Transforms the business need into clearly described capabilities. Provides foundation for selecting best among solution options. includes prioritizing, organizing, specifying & modeling requirements, as well as determining assumptions/constraints, verifying and validating requirements
This process is designed to be iterative; from paper-based solution assessment and validation to testing processes. Strict BA work doesn’t include testing- just writing use cases. Assumes you have a QA dept. Not all of this have that luxury. Which solution best fits the business need, identify gaps and shortcomings in solutions, determine necessary workarounds or changes. Assessing deployed solutions to see if they meet needs so sponsor can evaluate performance and effectiveness of projects.
Abbreviated list from the BABOK 2.0 Not all encompassing
As defined by the BABOK 2.0
Facilitated properly by a skilled facilitator, brainstorming can be fun, engaging and productive STRENGTHS Ability to elicit many ideas in a short time period. Non-judgmental environment enables creative thinking. Can be useful during a workshop to reduce tension between participants Weaknesses Dependent on participants’ creativity and willingness to participate. Organizational and interpersonal politics may also limit participation. Group participants must agree to avoid debating the ideas raised during brainstorming.
Strengths Ability to elicit data from a group of people in a single session saves time and cost compared to individual interviews. Effective for learning desires, attitudes, experiences. Active discussion and ability to ask others questions creates environment where people can consider (and change) their personal view in relation to other perspectives. Weaknesses Trust issues, sensitive/personal topics What people say may not be consistent with how people actually behave Homogeneous groups may not represent all requirements Scheduling issues with groups Needs skilled moderator For new/changed products, not for usability.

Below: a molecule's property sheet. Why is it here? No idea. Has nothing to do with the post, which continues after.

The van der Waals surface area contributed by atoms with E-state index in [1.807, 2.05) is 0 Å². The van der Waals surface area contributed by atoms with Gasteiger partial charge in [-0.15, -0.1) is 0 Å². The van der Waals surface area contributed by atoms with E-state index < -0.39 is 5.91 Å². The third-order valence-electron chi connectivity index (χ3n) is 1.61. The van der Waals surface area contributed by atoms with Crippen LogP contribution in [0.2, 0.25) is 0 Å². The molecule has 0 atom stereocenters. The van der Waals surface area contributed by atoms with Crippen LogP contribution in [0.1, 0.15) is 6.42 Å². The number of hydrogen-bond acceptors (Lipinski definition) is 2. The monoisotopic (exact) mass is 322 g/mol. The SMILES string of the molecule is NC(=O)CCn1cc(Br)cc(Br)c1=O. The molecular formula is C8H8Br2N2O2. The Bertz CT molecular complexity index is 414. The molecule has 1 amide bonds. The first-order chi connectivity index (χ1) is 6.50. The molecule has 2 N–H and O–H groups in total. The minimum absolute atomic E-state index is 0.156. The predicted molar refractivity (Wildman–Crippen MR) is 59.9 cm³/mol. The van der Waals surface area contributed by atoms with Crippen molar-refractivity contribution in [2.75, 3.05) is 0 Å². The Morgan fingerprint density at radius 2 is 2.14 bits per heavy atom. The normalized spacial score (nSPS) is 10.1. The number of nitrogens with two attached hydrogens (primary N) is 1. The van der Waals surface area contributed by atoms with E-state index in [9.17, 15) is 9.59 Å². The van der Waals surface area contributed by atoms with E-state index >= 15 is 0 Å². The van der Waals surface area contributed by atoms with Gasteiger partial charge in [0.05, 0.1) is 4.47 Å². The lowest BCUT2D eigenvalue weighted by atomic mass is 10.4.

Advantages Encourages participation and establishes rapport with the stakeholder. Simple, direct technique that can be used in varying situations. Allows the interviewer and participant to have full discussions and explanations of the questions and answers. Enables observations of non-verbal behavior The interviewer can ask follow-up and probing questions to confirm their own understanding. Maintains focus through the use of clear objectives for the interview that are agreed upon by all participants and can be met in the time allotted. Allows interviewees to express opinions in private that they may be reluctant to express in public. Disadvantages Interviews are not an ideal means of reaching consensus across a group of stakeholders. Requires considerable commitment and involvement of the participants. Training is required to conduct effective interviews. In particular, unstructured interviews require special skills including facilitation/virtual facilitation and active listening. Depth of follow-on questions may be dependent on the interviewer’s knowledge of the business domain. Transcription and analysis of interview data can be complex and expensive. Based on the level of clarity provided during the interview, the resulting documentation may be subject to interviewer’s interpretation. There is a risk of unintentionally leading the interviewee.